Baby boomers are most interested in project-driven work.

“They don’t want to do admin work anymore, they don’t want to supervise people, hire and fire people or do any of that. They want to work on projects with a beginning, a middle and an end,” he said.

And for retired boomers, they are most likely to come back to a workplace where they were passionate about their work and respected.

“If you loved your job and the people there and they were willing to treat you with respect and say, ‘Come back, mentor people, lead some projects on your own time,’ you’ll come back,” said Adams. “If you really didn’t like your job, you’re not going to come back — you’re going to coach little league hockey or build that cottage.”

To effectively harness baby boomers, the workplace culture has to be one that truly values older workers and understands what they can contribute to the workplace, he said.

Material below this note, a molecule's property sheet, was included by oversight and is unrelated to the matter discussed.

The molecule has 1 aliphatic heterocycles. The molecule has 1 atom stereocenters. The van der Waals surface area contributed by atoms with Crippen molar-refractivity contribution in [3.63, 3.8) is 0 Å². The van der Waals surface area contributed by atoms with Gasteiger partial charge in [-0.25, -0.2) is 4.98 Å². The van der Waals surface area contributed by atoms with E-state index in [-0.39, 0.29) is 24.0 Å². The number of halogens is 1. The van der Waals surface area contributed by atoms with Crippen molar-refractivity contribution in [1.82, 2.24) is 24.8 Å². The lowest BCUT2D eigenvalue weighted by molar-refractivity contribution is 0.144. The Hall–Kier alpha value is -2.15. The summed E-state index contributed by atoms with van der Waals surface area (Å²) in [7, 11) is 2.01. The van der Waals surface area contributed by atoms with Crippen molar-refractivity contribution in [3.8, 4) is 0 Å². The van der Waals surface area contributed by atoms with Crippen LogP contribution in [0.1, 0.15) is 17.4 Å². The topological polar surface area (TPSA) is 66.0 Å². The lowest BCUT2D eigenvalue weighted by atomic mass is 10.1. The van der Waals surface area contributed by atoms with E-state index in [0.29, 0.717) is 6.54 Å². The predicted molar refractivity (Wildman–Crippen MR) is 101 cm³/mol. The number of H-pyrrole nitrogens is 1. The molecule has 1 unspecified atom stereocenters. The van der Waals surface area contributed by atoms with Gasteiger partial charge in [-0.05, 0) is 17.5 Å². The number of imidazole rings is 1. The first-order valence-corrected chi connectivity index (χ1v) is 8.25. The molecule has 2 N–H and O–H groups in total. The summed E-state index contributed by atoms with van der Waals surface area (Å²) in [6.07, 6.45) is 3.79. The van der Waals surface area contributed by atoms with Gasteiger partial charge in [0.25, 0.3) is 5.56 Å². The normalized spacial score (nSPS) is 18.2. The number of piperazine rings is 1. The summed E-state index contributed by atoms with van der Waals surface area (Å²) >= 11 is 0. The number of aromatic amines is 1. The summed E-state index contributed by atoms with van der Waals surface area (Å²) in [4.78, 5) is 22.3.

“If they get the sense you don’t really want them, they’re gone — they have other choices.”

Continuous learning is also a top priority for baby boomers, said Colquhoun, also a speaker at the event. Unfortunately, in many cases, training has been built on practices and methods suited for employees under the age of 50 and does not take into account some of the special training and learning needs of older workers, said Lester.

“For example, training for someone under 50 can happen all in one big, concentrated chunk, but over 50 needs to have a concentrated chunk, then a space, then another hit, then some space, then another, and they will end up learning as much and probably be able to apply more. But they need to learn differently,” she said.